Eee PC: anyone have one?

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  • Capncrunch7Capncrunch7 Registered User
    edited March 2009
    Wow, the Mini9 is supposedly the best Macbook that Apple doesn't make. 299 for a Mini 9 with a 32gb SSD is hard to say no to...

    Capncrunch7 on
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  • FrazFraz Registered User regular
    edited March 2009
    tofu wrote: »
    Yeah, I didn't get bluetooth or the webcam. The webcam I know I'll never use and I can always pop it open and add bluetooth if I ever decide I want to.

    The nice thing about the Mini 9 is the RAM isn't soldered onto the mobo, so it's upgradeable, as is the SSD.

    What are people saying about the keyboard? How does it compare to the latest Eee 1000's chiclet-style kb or the HP Mini 1000's kb?

    EDIT: ugh, it has the tiny shift key to the right of the up arrow.

    Fraz on
  • tofutofu Registered User regular
    edited March 2009
    I've heard that the keyboard's pretty nice, the only thing that looks like it might bother me is the apostrophe key which is moved down a row.

    tofu on
  • FaceballMcDougalFaceballMcDougal Registered User regular
    edited March 2009
    Yep... apostrophe key is what bugs me too. Been slacking on remapping it because I think I'm getting used to it.

    I'm going to remap the backslash though... right now you have to push a function key for it.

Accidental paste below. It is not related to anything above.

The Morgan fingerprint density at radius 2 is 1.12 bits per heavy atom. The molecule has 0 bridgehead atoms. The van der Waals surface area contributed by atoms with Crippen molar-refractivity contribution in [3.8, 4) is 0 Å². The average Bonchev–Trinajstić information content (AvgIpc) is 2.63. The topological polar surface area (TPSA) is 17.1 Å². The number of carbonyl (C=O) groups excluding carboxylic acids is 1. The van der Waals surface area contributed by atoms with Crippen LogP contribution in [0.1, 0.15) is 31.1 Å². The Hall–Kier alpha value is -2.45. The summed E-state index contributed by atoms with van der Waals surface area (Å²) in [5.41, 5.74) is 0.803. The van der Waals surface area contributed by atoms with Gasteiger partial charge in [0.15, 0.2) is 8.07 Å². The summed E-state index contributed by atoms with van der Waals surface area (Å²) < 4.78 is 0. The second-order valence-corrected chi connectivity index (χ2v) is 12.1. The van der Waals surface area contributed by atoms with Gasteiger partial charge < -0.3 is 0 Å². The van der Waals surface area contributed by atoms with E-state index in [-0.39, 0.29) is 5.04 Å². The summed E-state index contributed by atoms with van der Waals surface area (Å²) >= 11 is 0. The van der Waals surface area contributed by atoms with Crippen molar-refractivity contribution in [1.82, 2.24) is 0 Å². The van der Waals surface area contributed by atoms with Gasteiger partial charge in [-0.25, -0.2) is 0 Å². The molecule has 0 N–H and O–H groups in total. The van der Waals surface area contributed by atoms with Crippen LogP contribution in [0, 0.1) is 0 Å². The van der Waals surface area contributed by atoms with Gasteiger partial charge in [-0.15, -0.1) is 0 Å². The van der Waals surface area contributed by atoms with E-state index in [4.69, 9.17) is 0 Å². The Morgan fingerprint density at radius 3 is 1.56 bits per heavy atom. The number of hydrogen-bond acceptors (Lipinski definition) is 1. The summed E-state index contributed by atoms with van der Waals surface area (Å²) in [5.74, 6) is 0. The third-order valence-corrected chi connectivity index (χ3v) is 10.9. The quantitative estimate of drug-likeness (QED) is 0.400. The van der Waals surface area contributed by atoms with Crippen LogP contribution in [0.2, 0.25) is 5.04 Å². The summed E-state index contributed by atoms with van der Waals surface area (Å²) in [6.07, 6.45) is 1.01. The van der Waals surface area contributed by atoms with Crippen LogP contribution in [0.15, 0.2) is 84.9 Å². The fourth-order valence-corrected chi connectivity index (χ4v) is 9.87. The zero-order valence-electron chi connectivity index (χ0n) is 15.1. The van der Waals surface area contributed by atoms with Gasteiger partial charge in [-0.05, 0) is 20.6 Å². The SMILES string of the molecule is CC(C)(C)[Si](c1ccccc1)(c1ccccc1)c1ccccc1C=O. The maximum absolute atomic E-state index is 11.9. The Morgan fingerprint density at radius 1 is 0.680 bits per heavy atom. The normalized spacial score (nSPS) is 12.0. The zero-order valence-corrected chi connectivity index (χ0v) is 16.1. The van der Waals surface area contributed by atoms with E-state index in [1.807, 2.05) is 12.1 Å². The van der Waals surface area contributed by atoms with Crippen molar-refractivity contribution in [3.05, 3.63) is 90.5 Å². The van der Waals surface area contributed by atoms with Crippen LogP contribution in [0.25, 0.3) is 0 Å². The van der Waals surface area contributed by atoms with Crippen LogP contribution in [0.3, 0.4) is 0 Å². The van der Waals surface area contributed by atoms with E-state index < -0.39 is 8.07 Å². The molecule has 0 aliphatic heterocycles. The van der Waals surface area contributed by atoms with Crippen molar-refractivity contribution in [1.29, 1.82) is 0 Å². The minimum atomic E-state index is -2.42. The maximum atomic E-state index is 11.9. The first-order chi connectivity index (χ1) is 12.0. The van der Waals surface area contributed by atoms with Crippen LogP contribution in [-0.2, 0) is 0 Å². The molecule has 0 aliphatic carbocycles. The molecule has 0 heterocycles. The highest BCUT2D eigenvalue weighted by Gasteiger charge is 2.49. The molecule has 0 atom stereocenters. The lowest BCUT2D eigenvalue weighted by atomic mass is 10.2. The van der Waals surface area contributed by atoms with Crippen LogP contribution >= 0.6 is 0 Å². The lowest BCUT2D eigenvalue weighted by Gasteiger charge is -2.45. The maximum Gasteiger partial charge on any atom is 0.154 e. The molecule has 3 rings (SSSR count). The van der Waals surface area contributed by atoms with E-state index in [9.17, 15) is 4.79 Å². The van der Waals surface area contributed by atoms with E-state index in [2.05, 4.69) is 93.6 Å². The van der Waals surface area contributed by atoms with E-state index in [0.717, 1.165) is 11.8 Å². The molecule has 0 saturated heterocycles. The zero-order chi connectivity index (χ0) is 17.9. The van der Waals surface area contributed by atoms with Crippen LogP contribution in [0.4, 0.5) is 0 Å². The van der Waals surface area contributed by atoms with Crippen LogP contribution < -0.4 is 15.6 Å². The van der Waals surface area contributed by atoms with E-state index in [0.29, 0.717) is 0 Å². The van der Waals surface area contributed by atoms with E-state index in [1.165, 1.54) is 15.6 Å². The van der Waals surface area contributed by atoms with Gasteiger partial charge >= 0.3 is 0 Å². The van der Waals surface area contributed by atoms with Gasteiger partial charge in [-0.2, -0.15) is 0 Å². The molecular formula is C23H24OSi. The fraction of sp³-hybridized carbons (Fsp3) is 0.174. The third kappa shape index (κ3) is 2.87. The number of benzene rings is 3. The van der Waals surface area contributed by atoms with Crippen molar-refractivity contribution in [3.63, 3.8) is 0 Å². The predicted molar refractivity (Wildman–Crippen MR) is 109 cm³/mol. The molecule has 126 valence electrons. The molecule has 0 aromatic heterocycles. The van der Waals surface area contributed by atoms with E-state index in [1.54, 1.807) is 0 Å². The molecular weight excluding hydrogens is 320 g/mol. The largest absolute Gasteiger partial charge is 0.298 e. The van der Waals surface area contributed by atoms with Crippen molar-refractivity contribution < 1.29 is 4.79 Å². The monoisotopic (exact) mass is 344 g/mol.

FaceballMcDougal on
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  • risumonrisumon Registered User regular
    edited March 2009
    How are the Dell SSDs?

    risumon on
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  • JCRooksJCRooks Registered User
    edited March 2009
    Got my ASUS 1000HE Netbook a few days ago and Win7 on it, along with 2 GB of RAM. It is awesome! <3

    I'm about to put it to some major use though ... going on vacation out of the country for a week. Let's see how it holds up while travelling ...

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  • Helpless RockHelpless Rock Registered User regular
    edited March 2009
    My EEE PC 1000H since October and it's been pretty great to have. I loaded Windows 7 and upgraded the ram to 2GB's in January and that all went well.

    Until about a week ago. And now it randomly locks up with weird horizontal lines going about and I have to hold down the power button for it to work again. Or the screen just goes black and I have to to, again, hold down the power button to get to start up. I'm pretty sure it's overheating, though I'm not entirely sure.

    I upgraded the BOIS last night and the horizontal line problem hasn't happened at all today which is an improvement. I had Core Temp running throughout the day and it stays at around 70-75C and if it's in my lap it can go as high as 85C which seems a bit high.
    Anyone else have these problems?

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  • FrazFraz Registered User regular
    edited March 2009
    I'm leaning toward the 10-inch Mini 1000 for $329 on Amazon. (HP Mini 1120NR 10.2-Inch Netbook (1.6 GHz Intel Atom N270 Processor, 1 GB RAM, 16 GB Hard Drive, Mobile Internet Experience Software, 3 Cell Battery))

    It's more of a looker than the Eee and the keyboard looks comfy.

    The 3-cell battery is the weakest link.

    What do you guys think?

    Fraz on
  • FatsFats Registered User regular
    edited March 2009
    Posting from an 1000HE, this thing is awesome. I thought the keyboard would be hard to type on but it's really quite nice. I'm a little sad I bought this as a gift and can't keep it. :(